Cruise launches robotaxi service in Houston

Cruise launches robotaxi service in Houston

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GM’s self-driving car subsidiary Cruise has opened its robotaxi service to users in Houston — an expansion that comes amid growing criticism of the company’s operations in San Francisco, its first launch city.

Cruz said it will operate from 9 p.m. to 6 a.m. seven days a week in approximately 11 square miles of Houston, including Downtown, Midtown, East Downtown, Montrose, Hyde Park and River Oaks neighborhoods. company; Cruise has about 400 vehicles spread across Austin, Houston, Phoenix and San Francisco. Although the company doesn’t disclose how many vehicles it has in each city, it typically launches in a new city with a small fleet — about a dozen — and grows from there.

Cruise, which is headquartered in San Francisco, expanded into Texas late last year. The company began testing its self-driving Chevy Bolts in Austin, where it plans to join its purpose-built Origin vehicles, in spring 2023. In May, Cruise began testing its robotaxis — with a human safety driver behind the wheel — in Houston and Dallas. Cruise then expanded to so-called driverless testing, meaning the human safety operator was no longer behind the wheel. The company said in August it began offering driverless rides to cruise employees and “select friends and family.”

Cruz said he has driven nearly 1 million miles in Texas. The announcement Thursday now lets customers order driverless robotaxi through the Cruise app. To boost demand, Cruise is offering flat fares of $5 for all voyages for a limited time.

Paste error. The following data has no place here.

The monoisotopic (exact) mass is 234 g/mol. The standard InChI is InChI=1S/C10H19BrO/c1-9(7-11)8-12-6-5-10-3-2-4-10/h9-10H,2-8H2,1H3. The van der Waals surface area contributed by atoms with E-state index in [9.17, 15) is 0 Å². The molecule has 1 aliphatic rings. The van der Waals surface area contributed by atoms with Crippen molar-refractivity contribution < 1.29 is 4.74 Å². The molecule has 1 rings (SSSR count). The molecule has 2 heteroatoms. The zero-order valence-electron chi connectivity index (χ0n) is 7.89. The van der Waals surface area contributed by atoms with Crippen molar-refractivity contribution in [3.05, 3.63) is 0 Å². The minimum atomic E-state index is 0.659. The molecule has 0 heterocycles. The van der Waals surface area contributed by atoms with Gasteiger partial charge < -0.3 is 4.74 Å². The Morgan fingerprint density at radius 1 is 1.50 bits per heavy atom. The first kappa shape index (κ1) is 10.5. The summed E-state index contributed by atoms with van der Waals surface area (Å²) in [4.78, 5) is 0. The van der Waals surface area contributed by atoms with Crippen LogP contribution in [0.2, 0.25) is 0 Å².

Meanwhile, in San Francisco, Cruise is facing opposition from some citizens and city officials who argue that robotaxis are not ready for commercial operation in the wake of several incidents involving the vehicles.

Cruise reduced its robotaxi fleet in San Francisco by 50% after an accident with a fire truck – just days after receiving the final permits it needs to operate commercially 24 hours a day throughout the city. The California Department of Motor Vehicles, the agency that regulates the testing and deployment of autonomous vehicles in the state, requested a reduction in operations. The state agency said at the time that it was investigating “recent concerning incidents” involving cruise vehicles in San Francisco. It called on Cruise to reduce its fleet by 50% and cease operating more than 50 driverless vehicles during the day and 150 driverless vehicles at night until the investigation is complete.

Cruise was also involved in an incident in early October in which a woman was trapped beneath his robotaxi after being hit by a human-driven vehicle. A video seen by TechCrunch shows the human-driven vehicle hitting the pedestrian first; The woman flew over the hood and into the other lane, where the Cruze vehicle applied brakes and then ran over her.


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